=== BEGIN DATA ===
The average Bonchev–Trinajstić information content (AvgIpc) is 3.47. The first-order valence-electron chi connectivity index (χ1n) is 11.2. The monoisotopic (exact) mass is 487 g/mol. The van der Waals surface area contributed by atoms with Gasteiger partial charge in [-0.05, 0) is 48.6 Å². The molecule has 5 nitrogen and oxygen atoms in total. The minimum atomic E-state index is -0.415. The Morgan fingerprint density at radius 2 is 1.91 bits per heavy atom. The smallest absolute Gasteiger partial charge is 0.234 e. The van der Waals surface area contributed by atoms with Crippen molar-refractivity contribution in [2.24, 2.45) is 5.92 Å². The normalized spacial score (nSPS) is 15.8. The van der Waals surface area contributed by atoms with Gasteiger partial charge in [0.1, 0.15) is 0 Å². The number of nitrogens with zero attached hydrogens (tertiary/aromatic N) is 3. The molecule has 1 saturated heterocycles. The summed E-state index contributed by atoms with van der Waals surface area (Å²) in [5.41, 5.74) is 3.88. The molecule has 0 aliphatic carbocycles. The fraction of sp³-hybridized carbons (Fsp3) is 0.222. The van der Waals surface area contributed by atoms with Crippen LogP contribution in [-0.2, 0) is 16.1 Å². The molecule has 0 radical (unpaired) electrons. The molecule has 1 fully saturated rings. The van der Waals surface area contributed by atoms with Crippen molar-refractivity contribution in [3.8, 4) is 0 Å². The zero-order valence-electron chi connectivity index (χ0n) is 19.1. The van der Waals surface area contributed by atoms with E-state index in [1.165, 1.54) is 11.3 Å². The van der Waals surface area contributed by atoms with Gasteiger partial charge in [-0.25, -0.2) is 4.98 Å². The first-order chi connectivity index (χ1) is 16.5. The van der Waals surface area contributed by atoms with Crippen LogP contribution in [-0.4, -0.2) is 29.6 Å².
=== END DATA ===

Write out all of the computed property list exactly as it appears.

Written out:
The average Bonchev–Trinajstić information content (AvgIpc) is 3.47. The first-order valence-electron chi connectivity index (χ1n) is 11.2. The monoisotopic (exact) mass is 487 g/mol. The van der Waals surface area contributed by atoms with Gasteiger partial charge in [-0.05, 0) is 48.6 Å². The molecule has 5 nitrogen and oxygen atoms in total. The minimum atomic E-state index is -0.415. The Morgan fingerprint density at radius 2 is 1.91 bits per heavy atom. The smallest absolute Gasteiger partial charge is 0.234 e. The van der Waals surface area contributed by atoms with Crippen molar-refractivity contribution in [2.24, 2.45) is 5.92 Å². The normalized spacial score (nSPS) is 15.8. The van der Waals surface area contributed by atoms with Gasteiger partial charge in [0.1, 0.15) is 0 Å². The number of nitrogens with zero attached hydrogens (tertiary/aromatic N) is 3. The molecule has 1 saturated heterocycles. The summed E-state index contributed by atoms with van der Waals surface area (Å²) in [5.41, 5.74) is 3.88. The molecule has 0 aliphatic carbocycles. The fraction of sp³-hybridized carbons (Fsp3) is 0.222. The van der Waals surface area contributed by atoms with Crippen LogP contribution in [-0.2, 0) is 16.1 Å². The molecule has 0 radical (unpaired) electrons. The molecule has 1 fully saturated rings. The van der Waals surface area contributed by atoms with Crippen molar-refractivity contribution in [3.8, 4) is 0 Å². The zero-order valence-electron chi connectivity index (χ0n) is 19.1. The van der Waals surface area contributed by atoms with E-state index in [1.165, 1.54) is 11.3 Å². The van der Waals surface area contributed by atoms with Gasteiger partial charge in [-0.25, -0.2) is 4.98 Å². The first-order chi connectivity index (χ1) is 16.5. The van der Waals surface area contributed by atoms with Crippen LogP contribution in [-0.4, -0.2) is 29.6 Å².